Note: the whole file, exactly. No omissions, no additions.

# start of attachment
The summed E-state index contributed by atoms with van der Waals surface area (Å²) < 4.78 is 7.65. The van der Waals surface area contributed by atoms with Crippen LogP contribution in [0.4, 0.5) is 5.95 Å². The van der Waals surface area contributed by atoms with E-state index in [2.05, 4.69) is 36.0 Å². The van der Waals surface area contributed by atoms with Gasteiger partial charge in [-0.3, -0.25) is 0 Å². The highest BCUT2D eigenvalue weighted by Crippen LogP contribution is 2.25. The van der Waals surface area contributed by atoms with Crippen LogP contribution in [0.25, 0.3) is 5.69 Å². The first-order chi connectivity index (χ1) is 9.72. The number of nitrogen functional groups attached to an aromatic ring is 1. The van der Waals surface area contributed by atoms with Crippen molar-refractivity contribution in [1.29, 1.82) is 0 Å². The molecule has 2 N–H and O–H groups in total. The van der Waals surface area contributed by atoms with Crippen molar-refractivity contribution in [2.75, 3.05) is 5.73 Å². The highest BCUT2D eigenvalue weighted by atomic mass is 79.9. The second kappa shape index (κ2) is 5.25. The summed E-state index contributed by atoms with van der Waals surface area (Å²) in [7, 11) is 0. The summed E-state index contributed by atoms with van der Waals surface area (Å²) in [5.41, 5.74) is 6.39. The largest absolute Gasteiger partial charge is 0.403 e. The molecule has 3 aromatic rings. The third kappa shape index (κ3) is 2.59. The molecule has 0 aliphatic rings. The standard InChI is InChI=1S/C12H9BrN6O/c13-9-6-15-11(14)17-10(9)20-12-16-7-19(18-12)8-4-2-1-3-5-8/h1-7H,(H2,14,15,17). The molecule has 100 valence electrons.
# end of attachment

The summed E-state index contributed by atoms with van der Waals surface area (Å²) < 4.78 is 7.65. The van der Waals surface area contributed by atoms with Crippen LogP contribution in [0.4, 0.5) is 5.95 Å². The van der Waals surface area contributed by atoms with E-state index in [2.05, 4.69) is 36.0 Å². The van der Waals surface area contributed by atoms with Gasteiger partial charge in [-0.3, -0.25) is 0 Å². The highest BCUT2D eigenvalue weighted by Crippen LogP contribution is 2.25. The van der Waals surface area contributed by atoms with Crippen LogP contribution in [0.25, 0.3) is 5.69 Å². The first-order chi connectivity index (χ1) is 9.72. The number of nitrogen functional groups attached to an aromatic ring is 1. The van der Waals surface area contributed by atoms with Crippen molar-refractivity contribution in [1.29, 1.82) is 0 Å². The molecule has 2 N–H and O–H groups in total. The van der Waals surface area contributed by atoms with Crippen molar-refractivity contribution in [2.75, 3.05) is 5.73 Å². The highest BCUT2D eigenvalue weighted by atomic mass is 79.9. The second kappa shape index (κ2) is 5.25. The summed E-state index contributed by atoms with van der Waals surface area (Å²) in [7, 11) is 0. The summed E-state index contributed by atoms with van der Waals surface area (Å²) in [5.41, 5.74) is 6.39. The largest absolute Gasteiger partial charge is 0.403 e. The molecule has 3 aromatic rings. The third kappa shape index (κ3) is 2.59. The molecule has 0 aliphatic rings. The standard InChI is InChI=1S/C12H9BrN6O/c13-9-6-15-11(14)17-10(9)20-12-16-7-19(18-12)8-4-2-1-3-5-8/h1-7H,(H2,14,15,17). The molecule has 100 valence electrons.